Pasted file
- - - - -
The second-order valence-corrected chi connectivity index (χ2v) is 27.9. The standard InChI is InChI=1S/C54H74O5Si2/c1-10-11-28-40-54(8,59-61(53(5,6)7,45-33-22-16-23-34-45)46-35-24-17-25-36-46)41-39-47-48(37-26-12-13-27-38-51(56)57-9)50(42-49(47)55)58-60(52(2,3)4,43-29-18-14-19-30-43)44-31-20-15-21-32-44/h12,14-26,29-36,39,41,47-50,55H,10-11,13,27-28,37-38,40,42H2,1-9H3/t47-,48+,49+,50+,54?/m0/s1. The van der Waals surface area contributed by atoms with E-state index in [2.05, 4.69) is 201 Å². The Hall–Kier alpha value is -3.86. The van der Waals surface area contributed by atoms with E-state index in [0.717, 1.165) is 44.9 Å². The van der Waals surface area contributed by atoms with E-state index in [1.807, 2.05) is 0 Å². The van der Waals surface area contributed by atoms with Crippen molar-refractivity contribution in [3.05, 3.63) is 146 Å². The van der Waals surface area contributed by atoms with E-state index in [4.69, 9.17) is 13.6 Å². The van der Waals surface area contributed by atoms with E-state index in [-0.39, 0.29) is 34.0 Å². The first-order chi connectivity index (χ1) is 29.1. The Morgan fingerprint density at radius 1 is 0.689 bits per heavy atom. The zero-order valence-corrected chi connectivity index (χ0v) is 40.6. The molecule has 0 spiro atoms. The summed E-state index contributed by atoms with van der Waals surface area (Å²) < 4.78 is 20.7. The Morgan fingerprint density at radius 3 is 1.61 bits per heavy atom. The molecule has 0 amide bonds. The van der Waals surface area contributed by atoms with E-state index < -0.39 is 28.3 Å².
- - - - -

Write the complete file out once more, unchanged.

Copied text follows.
The second-order valence-corrected chi connectivity index (χ2v) is 27.9. The standard InChI is InChI=1S/C54H74O5Si2/c1-10-11-28-40-54(8,59-61(53(5,6)7,45-33-22-16-23-34-45)46-35-24-17-25-36-46)41-39-47-48(37-26-12-13-27-38-51(56)57-9)50(42-49(47)55)58-60(52(2,3)4,43-29-18-14-19-30-43)44-31-20-15-21-32-44/h12,14-26,29-36,39,41,47-50,55H,10-11,13,27-28,37-38,40,42H2,1-9H3/t47-,48+,49+,50+,54?/m0/s1. The van der Waals surface area contributed by atoms with E-state index in [2.05, 4.69) is 201 Å². The Hall–Kier alpha value is -3.86. The van der Waals surface area contributed by atoms with E-state index in [0.717, 1.165) is 44.9 Å². The van der Waals surface area contributed by atoms with E-state index in [1.807, 2.05) is 0 Å². The van der Waals surface area contributed by atoms with Crippen molar-refractivity contribution in [3.05, 3.63) is 146 Å². The van der Waals surface area contributed by atoms with E-state index in [4.69, 9.17) is 13.6 Å². The van der Waals surface area contributed by atoms with E-state index in [-0.39, 0.29) is 34.0 Å². The first-order chi connectivity index (χ1) is 29.1. The Morgan fingerprint density at radius 1 is 0.689 bits per heavy atom. The zero-order valence-corrected chi connectivity index (χ0v) is 40.6. The molecule has 0 spiro atoms. The summed E-state index contributed by atoms with van der Waals surface area (Å²) < 4.78 is 20.7. The Morgan fingerprint density at radius 3 is 1.61 bits per heavy atom. The molecule has 0 amide bonds. The van der Waals surface area contributed by atoms with E-state index < -0.39 is 28.3 Å².